Location: Pismo Beach, California
January 26, 2011
I continue to thoroughly enjoy your site — especially here in central Minnesota in January.
In November, my family and I learned the monarch butterflies west of the Rockies spend their winters in coastal California. We’ve wanted to visit the sites “our” monarchs use in Mexico, but that’s very expensive and currently too dangerous. I know yours is not a travel site, but we learned of this place quite by accident, and I’m sure other bug nuts would appreciate learning about Pismo State Beach, and the other sites there. Perhaps you need to add a “travel section” to WTB.
I could tell you much more about our trip to your state. Beyond seeing thousands of monarchs, it was very interesting to see how many of the butterflies there are tagged. We observed four or five different-colored circular tags, and many butterflies marked by coloring in a cell on the rear right wing with a Sharpee marker. This is done by those keeping track of the number of butterflies using the site (around 20,000).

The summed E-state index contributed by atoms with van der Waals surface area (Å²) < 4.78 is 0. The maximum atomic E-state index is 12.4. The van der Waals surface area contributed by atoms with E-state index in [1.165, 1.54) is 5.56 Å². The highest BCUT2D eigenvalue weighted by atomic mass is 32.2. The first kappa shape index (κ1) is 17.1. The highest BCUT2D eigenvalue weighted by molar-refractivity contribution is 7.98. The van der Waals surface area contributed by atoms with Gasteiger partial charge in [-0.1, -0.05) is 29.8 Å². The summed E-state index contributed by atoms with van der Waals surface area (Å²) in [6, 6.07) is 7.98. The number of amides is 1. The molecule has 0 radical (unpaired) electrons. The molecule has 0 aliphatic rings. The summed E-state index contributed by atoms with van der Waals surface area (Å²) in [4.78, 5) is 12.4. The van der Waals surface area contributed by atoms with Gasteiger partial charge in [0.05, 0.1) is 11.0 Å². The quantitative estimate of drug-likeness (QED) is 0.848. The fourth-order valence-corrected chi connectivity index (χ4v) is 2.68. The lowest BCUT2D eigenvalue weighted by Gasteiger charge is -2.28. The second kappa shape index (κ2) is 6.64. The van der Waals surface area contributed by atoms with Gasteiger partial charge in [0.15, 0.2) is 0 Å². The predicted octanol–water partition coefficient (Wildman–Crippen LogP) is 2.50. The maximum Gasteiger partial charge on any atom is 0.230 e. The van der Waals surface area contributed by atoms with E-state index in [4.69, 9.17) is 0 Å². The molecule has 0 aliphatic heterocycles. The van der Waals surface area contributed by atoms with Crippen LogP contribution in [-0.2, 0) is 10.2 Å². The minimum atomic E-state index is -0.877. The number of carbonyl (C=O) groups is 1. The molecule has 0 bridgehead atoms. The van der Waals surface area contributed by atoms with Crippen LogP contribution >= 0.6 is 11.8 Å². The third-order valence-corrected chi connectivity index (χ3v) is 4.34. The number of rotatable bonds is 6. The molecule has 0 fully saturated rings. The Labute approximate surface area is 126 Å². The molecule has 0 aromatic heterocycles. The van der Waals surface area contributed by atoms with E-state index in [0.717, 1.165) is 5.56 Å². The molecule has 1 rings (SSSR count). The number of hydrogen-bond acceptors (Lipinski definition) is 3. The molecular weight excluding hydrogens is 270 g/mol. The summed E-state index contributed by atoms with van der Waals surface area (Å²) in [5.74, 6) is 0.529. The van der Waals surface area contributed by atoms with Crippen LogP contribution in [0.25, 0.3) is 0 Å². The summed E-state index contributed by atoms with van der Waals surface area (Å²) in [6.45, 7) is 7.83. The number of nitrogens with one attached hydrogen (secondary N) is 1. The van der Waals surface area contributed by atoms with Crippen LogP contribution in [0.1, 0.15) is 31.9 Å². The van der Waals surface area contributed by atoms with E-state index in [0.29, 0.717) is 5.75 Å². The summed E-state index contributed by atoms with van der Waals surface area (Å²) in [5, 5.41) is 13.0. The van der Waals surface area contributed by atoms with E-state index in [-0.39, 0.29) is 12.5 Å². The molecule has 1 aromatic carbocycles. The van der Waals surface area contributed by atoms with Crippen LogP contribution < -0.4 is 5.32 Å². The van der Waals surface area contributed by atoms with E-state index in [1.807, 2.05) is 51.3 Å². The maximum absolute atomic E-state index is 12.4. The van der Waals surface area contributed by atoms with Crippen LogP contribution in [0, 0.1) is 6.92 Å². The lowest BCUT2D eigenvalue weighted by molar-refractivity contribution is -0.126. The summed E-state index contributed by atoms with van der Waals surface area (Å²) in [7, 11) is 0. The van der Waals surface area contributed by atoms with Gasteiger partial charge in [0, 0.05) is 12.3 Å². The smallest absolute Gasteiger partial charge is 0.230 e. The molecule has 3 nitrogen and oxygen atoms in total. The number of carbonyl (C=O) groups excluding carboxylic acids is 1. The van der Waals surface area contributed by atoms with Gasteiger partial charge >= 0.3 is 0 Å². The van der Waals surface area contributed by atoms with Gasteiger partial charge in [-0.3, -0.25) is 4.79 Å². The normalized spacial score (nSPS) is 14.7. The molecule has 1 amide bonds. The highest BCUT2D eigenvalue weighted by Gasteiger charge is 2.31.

Anyway, the Pismo site is very accessible to anyone and easy to find. The butterflies are there from November through February, depending on the weather.
You can learn more at: http://www.monarchbutterfly.org/
Thanks for your continuing excellent work.
Don J. Dinndorf
St. Augusta, MN
Thanks for your wonderful letter. It is interesting that these Monarchs are roosting in a eucalyptus tree which is not native to California. Though I have never visited one of the roosting sites, I did have the distinct pleasure of seeing migrating Monarchs roosting in a tree in Roosevelt Park in Youngstown, Ohio as a child. It was an awesome sight.
Hello again, Daniel. Thanks for your quick reply.
A graduate student studying the Pismo monarchs told us the monarch used to roost in cyprus trees there. But the pioneers cut those trees down, and planted eucalyptus. The “new” trees leaves are glossy, and she told us the butterflies have a hard time getting a grip, sometimes falling right off. The State Park is trying to re-establish some cyprus there.
Interestingly, the grad student also said when they are counting the butterlfies, they have to double their estimate for those clusters on the cyprus, because the monarchs group so much more tightly on their original tree species.